Women Turning 50, 60, or 70: Grace Coddington is Your Role Model.

The number 2 woman at Vogue magazine, creative director Grace Coddington, doesn't look or act the part.

She wears baggy, black ensembles.  She has long, bushy, rather unkempt red-orange hair that flies away from her face.  She hates make-up and, by the looks of it, has never had plastic surgery.  She has a long-time, live-in boyfriend, she "swears like a trooper" (her words), and she's 71.

If you're an older woman who has leafed through the pages of Vogue and felt that the photos of the beautiful, young, unimaginably thin women in the microscopic skirts are not connecting with you, then put down the magazine and pick up Grace's just-released autobiography from Random House, Grace:  A Memoir.

Here is a role model for all women who have ever lamented the loss of their youthful appearance or the culture's stubborn insistence that they (older women) remain perpetually youthful and sexy in the way they were during their reproductive years.  That's a kind of in-your-face, grab-it-while-you-can sexiness.  An older woman's appeal is subtler and, one could argue, more intriguing.  Maybe sexiness in older women is less superficial because it comes from confidence, experience and intelligence.  It is a mature beauty.  And Grace Coddington seems to be very comfortable in her own.

Grace is a former model who herself was a cover girl for British Vogue back in 1962.  She was beautiful and made money off her beauty for a number of years.  She still makes money off the notion of beauty and youth and all that goes with it.

But personally, she is able to let go of the stereotype of what a woman, young or old, must look like and ascribe to.  She appears content with her 71 years.  And her whimsically art-directed Vogue shoots reveal a tongue-in-cheek attitude toward a fashion industry that can take itself much too seriously.  Grace doesn't always buy what they're selling, she seems to be saying.  Maybe she has too much wisdom for that.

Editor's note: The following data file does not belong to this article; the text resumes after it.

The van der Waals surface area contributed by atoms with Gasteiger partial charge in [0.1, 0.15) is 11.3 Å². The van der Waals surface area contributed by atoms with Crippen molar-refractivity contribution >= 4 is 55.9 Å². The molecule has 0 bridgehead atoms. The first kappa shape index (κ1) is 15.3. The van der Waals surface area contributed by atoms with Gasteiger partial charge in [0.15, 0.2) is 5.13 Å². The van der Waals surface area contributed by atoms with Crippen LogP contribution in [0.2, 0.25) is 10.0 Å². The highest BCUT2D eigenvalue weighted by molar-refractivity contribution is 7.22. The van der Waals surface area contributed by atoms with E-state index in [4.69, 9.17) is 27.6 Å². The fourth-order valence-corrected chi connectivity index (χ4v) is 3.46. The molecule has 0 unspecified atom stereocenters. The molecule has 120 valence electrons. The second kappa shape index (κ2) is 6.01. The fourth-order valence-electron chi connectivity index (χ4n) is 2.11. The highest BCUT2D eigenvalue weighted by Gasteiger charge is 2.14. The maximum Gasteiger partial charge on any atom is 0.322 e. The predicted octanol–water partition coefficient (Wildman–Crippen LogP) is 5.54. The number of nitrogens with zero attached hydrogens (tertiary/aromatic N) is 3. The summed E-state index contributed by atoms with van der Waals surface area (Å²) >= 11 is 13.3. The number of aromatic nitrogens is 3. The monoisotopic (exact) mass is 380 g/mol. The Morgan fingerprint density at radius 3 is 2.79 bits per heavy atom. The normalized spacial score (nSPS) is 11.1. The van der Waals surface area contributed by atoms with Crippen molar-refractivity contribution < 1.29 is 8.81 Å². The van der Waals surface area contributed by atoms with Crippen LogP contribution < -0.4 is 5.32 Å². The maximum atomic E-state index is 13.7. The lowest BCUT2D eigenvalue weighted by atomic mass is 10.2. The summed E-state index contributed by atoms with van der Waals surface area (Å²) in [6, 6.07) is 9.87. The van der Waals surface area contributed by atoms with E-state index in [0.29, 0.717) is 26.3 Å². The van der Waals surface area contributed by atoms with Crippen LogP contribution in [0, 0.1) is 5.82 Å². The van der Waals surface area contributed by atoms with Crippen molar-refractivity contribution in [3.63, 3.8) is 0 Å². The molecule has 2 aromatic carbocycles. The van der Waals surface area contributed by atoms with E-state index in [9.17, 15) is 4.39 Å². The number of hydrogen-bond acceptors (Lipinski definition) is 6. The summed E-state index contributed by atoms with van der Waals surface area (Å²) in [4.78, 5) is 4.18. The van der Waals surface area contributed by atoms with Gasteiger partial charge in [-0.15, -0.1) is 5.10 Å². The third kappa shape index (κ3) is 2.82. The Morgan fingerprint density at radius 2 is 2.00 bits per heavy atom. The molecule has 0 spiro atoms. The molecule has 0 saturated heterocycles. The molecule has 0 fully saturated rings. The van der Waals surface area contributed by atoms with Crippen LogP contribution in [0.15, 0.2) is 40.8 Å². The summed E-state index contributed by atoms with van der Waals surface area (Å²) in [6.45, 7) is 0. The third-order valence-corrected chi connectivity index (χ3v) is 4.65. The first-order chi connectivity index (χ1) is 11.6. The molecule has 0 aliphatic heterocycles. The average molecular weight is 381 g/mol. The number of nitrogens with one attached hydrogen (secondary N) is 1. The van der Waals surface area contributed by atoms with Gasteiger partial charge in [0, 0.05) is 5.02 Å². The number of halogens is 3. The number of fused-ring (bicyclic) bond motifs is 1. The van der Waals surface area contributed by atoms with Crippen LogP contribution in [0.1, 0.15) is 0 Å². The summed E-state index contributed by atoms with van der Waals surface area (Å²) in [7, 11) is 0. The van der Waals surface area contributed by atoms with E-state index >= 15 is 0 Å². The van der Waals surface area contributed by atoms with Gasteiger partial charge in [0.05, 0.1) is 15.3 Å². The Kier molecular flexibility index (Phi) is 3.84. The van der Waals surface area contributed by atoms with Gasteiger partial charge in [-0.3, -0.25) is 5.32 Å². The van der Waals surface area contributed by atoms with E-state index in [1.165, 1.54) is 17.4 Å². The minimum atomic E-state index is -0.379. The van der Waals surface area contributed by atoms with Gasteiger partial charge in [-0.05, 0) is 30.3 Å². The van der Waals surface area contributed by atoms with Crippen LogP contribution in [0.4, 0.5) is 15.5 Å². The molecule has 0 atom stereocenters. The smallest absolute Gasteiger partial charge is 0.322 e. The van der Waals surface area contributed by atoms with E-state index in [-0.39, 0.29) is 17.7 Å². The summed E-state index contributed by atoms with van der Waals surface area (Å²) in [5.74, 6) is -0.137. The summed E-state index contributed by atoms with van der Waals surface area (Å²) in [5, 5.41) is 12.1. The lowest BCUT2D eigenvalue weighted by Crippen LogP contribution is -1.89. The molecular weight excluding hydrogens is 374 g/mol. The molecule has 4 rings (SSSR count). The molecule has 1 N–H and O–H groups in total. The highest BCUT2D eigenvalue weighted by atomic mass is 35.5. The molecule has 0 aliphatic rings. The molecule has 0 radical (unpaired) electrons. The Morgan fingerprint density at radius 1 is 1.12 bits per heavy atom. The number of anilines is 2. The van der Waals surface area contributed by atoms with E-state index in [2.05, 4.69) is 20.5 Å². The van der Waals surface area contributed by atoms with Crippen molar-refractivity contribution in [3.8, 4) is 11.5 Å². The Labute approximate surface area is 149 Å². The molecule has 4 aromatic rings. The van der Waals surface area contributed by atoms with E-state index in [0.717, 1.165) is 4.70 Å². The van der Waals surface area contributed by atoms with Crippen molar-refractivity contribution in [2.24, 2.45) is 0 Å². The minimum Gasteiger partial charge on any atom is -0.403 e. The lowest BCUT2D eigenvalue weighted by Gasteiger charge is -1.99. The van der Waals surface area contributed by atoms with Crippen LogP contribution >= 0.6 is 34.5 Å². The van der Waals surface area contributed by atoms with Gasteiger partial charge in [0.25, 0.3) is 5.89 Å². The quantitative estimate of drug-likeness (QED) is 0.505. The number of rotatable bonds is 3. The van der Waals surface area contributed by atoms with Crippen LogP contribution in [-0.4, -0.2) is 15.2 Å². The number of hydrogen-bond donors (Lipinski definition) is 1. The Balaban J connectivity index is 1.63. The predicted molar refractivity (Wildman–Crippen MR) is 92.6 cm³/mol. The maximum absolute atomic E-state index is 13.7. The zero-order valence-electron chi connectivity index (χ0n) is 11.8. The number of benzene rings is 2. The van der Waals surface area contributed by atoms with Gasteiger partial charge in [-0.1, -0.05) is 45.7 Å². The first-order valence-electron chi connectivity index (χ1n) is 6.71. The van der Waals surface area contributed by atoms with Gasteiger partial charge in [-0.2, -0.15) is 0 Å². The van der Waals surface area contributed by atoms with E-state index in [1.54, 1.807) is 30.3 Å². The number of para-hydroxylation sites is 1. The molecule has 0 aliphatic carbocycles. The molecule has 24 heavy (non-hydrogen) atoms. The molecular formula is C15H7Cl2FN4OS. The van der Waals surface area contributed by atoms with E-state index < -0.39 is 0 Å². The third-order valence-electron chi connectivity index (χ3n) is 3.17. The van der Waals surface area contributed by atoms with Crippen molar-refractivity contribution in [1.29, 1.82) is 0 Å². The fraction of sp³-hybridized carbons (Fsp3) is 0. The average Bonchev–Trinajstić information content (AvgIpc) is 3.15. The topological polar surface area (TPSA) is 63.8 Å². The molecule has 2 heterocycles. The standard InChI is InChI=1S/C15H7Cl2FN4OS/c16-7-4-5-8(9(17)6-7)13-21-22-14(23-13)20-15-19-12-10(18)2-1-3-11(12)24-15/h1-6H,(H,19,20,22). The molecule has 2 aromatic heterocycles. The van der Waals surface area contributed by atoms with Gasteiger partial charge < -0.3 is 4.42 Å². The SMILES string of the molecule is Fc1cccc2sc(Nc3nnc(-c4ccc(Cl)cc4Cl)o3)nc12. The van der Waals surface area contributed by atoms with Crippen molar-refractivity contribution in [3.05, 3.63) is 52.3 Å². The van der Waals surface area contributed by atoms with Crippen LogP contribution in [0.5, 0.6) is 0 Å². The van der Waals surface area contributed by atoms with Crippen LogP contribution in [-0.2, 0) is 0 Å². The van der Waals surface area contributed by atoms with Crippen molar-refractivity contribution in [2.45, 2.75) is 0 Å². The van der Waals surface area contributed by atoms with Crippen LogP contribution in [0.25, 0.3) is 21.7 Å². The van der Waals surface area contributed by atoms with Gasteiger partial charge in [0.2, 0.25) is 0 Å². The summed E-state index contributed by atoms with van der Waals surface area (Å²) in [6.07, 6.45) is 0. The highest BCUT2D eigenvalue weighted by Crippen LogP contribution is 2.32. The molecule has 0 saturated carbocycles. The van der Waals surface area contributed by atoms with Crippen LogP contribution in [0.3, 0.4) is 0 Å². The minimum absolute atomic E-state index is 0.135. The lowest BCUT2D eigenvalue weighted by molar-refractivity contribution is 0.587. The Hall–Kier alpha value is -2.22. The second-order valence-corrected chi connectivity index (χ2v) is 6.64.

If you're a woman entering your 50s, 60s, 70s or ages beyond, you may have too much wisdom to buy into everything our culture is selling you about what it means to grow older.  Now is the time to be unconventional.   Seek out role models who eschew society's cliched view of women--young or old.   Take a page out of Grace's playbook.  Or take the whole book.  It's available at www.amazon.com


*The Wall Street Journal's weekend edition featured an interview with Grace Coddington in the Off Duty section today, with a beautiful photo of a beautiful woman. (Nov. 24-25)  www.wsj.com

*The New York Times ran a delightful article about Grace Coddington last weekend (Nov. 18) on the front page of its Sunday Styles section.  Read it at www.nytimes.com